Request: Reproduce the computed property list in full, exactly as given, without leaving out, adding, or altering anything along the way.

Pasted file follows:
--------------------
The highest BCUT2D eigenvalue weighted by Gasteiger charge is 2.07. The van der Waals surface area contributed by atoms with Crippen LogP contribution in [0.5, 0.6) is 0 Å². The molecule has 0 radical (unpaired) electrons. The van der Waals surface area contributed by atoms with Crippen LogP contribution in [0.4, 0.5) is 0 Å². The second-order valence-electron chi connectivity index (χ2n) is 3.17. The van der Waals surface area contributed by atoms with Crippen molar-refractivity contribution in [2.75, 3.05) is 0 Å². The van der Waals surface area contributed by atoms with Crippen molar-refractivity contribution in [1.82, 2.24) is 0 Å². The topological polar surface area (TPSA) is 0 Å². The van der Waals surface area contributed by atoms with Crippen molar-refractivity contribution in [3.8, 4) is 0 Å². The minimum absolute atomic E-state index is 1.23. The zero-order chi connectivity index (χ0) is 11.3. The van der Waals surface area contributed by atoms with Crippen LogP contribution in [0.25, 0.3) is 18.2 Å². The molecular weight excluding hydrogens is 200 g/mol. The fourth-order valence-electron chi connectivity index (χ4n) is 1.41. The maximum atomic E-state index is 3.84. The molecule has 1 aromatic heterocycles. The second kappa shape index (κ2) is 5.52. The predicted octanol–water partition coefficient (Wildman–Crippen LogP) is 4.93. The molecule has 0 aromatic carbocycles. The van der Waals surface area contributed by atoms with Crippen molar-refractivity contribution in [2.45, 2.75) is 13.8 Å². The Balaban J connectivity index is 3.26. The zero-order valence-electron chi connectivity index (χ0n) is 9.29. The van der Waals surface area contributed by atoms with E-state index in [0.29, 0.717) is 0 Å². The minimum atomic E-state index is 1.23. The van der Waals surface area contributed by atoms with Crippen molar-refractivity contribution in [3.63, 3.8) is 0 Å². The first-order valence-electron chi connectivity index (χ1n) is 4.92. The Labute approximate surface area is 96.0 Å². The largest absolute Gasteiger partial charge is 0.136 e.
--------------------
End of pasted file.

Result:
The highest BCUT2D eigenvalue weighted by Gasteiger charge is 2.07. The van der Waals surface area contributed by atoms with Crippen LogP contribution in [0.5, 0.6) is 0 Å². The molecule has 0 radical (unpaired) electrons. The van der Waals surface area contributed by atoms with Crippen LogP contribution in [0.4, 0.5) is 0 Å². The second-order valence-electron chi connectivity index (χ2n) is 3.17. The van der Waals surface area contributed by atoms with Crippen molar-refractivity contribution in [2.75, 3.05) is 0 Å². The van der Waals surface area contributed by atoms with Crippen molar-refractivity contribution in [1.82, 2.24) is 0 Å². The topological polar surface area (TPSA) is 0 Å². The van der Waals surface area contributed by atoms with Crippen molar-refractivity contribution in [3.8, 4) is 0 Å². The minimum absolute atomic E-state index is 1.23. The zero-order chi connectivity index (χ0) is 11.3. The van der Waals surface area contributed by atoms with Crippen LogP contribution in [0.25, 0.3) is 18.2 Å². The molecular weight excluding hydrogens is 200 g/mol. The fourth-order valence-electron chi connectivity index (χ4n) is 1.41. The maximum atomic E-state index is 3.84. The molecule has 1 aromatic heterocycles. The second kappa shape index (κ2) is 5.52. The predicted octanol–water partition coefficient (Wildman–Crippen LogP) is 4.93. The molecule has 0 aromatic carbocycles. The van der Waals surface area contributed by atoms with Crippen molar-refractivity contribution in [2.45, 2.75) is 13.8 Å². The Balaban J connectivity index is 3.26. The zero-order valence-electron chi connectivity index (χ0n) is 9.29. The van der Waals surface area contributed by atoms with E-state index in [0.29, 0.717) is 0 Å². The minimum atomic E-state index is 1.23. The van der Waals surface area contributed by atoms with Crippen molar-refractivity contribution in [3.63, 3.8) is 0 Å². The first-order valence-electron chi connectivity index (χ1n) is 4.92. The Labute approximate surface area is 96.0 Å². The largest absolute Gasteiger partial charge is 0.136 e.